"It is easy to confuse what is with what ought to be, especially when what is has worked out in your favor."
- Tyrion Lannister

"Lannister. Baratheon. Stark. Tyrell. They're all just spokes on a wheel. This one's on top, then that's ones on top and on and on it spins, crushing those on the ground. I'm not going to stop the wheel. I'm going to break the wheel."

- Daenerys Targaryen


"The Lord of Light wants his enemies burned. The Drowned God wants them drowned. Why are all the gods such vicious cunts? Where's the God of Tits and Wine?"

- Tyrion Lannister


"The common people pray for rain, healthy children, and a summer that never ends. It is no matter to them if the high lords play their game of thrones, so long as they are left in peace. They never are."

- Jorah Mormont


"These bad people are what I'm good at. Out talking them. Out thinking them."

- Tyrion Lannister


"What happened? I think fundamentals were trumped by mechanics and, to a lesser extent, by demographics."

- Michael Barone

"If you want to know what God thinks of money, just look at the people he gave it to."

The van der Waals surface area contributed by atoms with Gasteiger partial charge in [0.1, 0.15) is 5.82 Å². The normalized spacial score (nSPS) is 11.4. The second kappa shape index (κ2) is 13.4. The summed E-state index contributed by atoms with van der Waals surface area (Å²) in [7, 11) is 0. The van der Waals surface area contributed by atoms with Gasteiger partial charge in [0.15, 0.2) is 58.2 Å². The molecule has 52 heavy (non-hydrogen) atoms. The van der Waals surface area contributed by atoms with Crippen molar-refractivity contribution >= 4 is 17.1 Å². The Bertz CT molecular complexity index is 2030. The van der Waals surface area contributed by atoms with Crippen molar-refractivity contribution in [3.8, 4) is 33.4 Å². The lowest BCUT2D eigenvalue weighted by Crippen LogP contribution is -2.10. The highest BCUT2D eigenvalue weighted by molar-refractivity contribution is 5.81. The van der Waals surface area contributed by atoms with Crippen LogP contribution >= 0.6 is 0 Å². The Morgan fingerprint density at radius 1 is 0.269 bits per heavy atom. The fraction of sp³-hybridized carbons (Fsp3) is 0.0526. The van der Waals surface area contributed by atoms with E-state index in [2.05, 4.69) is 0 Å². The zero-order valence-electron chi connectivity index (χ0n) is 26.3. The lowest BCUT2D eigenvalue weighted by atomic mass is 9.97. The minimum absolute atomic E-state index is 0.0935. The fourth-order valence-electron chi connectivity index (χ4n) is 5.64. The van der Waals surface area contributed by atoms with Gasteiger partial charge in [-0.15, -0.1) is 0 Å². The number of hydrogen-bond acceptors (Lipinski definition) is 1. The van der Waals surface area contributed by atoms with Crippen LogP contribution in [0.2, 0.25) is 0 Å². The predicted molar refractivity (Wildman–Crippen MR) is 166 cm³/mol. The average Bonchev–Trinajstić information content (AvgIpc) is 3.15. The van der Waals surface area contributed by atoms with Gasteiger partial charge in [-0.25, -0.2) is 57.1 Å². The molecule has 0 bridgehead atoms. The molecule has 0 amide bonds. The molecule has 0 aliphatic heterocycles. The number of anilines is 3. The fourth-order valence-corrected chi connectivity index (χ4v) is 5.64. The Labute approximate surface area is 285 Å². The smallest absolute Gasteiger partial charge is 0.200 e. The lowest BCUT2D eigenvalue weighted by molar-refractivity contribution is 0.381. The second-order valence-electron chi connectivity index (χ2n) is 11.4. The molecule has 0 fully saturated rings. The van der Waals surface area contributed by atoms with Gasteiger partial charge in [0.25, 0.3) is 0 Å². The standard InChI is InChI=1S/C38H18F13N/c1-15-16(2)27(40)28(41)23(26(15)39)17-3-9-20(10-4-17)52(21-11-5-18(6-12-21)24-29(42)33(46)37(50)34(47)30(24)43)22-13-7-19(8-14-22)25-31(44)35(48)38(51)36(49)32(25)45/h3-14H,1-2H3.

- Dorothy Parker

Wednesday, November 16, 2011



Krugman:
Decline and Fall:
Ed Harrison has a good essay on how the world euro ends if the ECB doesn’t step in on a massive scale. I don’t agree with everything — I think he’s wrong to attribute the commodity spike of 2010-2011 to monetary policy — but he’s basically right about how the thing unravels. I might place greater emphasis on the immediate channel through which falling sovereign bond prices force bank deleveraging, but we’re picking nits here.
And this is totally right:
If the ECB writes the check, the economic and market outcomes are vastly different than if they do not. Your personal outlook as an investor, business person or worker will change dramatically for decades to come based upon this one policy choice and how well-prepared for it you are.
Crunch time. If prejudice and false notions of prudence prevail, the world is about to take a major change for the worse.

Larry and Paul and Dave and Ian
Oh, one thing about Felix’s commentary: he describes me as always pessimistic. But my pessimism has been selective; I’ve been pessimistic about unemployment and growth, but optimistic about interest rates and inflation. So it’s not just about crying doom, doom. I think that counts for something — especially since I’ve been right …

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